Food System

Fertiliser Crisis Cost G20 Almost $22 Billion While Fertiliser Companies Set to Make $84 Billion in Profits

Farmers and governments in the G20 spent $21.8 billion more on key fertilisers imports in 2021 and 2022, while the world’s biggest fertiliser companies are expected to make almost US$84 billion profit over the same period, according to new analysis released by GRAIN and the Institute for Agriculture and Trade Policy (IATP) today.

The Fertilizer Trap

The global food system is addicted to chemical fertilisers. For the past 50 years, these fertilisers have been heavily promoted by global institutions, governments and agribusiness as the means for increasing crop yields, while other options for increasing soil fertility and food production have been ignored or undervalued. The era of cheap fertilisers is over, and the costs have become too much to bear — both in terms of the financial burden for farmers and public budgets, the severe environmental and health impacts, and the long-term risks to food security.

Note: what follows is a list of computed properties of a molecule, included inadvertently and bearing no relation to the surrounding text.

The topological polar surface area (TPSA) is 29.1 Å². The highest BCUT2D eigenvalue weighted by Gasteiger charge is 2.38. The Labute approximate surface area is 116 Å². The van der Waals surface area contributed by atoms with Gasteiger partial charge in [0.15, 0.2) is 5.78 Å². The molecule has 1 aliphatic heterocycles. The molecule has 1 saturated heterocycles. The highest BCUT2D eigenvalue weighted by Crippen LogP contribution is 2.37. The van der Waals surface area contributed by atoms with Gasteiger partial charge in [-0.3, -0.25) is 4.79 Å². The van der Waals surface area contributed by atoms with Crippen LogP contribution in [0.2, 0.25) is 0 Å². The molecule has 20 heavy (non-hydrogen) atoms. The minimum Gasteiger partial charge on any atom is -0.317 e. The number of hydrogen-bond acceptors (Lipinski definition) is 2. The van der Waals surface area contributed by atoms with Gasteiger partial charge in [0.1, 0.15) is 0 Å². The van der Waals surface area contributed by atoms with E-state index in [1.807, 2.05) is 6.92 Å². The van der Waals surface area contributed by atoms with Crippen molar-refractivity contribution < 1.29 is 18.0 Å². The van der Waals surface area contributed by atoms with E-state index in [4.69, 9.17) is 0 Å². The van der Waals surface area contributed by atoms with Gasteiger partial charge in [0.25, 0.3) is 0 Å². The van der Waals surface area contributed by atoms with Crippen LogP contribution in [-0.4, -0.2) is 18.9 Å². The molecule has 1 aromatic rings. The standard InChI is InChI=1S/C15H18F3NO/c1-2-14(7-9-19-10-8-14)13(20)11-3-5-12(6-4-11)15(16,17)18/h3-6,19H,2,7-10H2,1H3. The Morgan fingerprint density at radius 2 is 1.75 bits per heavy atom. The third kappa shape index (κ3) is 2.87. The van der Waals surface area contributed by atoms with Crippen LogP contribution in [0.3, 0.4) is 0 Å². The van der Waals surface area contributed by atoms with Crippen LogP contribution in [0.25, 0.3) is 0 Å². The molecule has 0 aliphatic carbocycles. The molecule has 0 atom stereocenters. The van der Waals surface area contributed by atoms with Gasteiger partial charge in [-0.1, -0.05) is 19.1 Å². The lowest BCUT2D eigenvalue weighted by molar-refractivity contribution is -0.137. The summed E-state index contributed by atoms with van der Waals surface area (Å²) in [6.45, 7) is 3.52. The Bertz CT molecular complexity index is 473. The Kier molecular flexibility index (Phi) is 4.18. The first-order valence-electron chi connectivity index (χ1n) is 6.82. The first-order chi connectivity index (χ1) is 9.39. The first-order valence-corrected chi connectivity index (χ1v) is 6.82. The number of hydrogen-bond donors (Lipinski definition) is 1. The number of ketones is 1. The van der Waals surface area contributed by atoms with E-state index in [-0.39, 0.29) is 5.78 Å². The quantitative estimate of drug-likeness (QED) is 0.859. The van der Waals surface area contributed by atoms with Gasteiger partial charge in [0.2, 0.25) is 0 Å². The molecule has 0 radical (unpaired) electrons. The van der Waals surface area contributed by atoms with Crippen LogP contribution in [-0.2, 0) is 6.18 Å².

What is systems thinking?

It is not easy to describe systems thinking. After all, the very heart of a systems approach is the opposite of simple: complexity. That is exactly why IATP chooses a systems approach — because in complexity, we find the possibility of transformative change. Beware “win-win” solutions and silver bullets.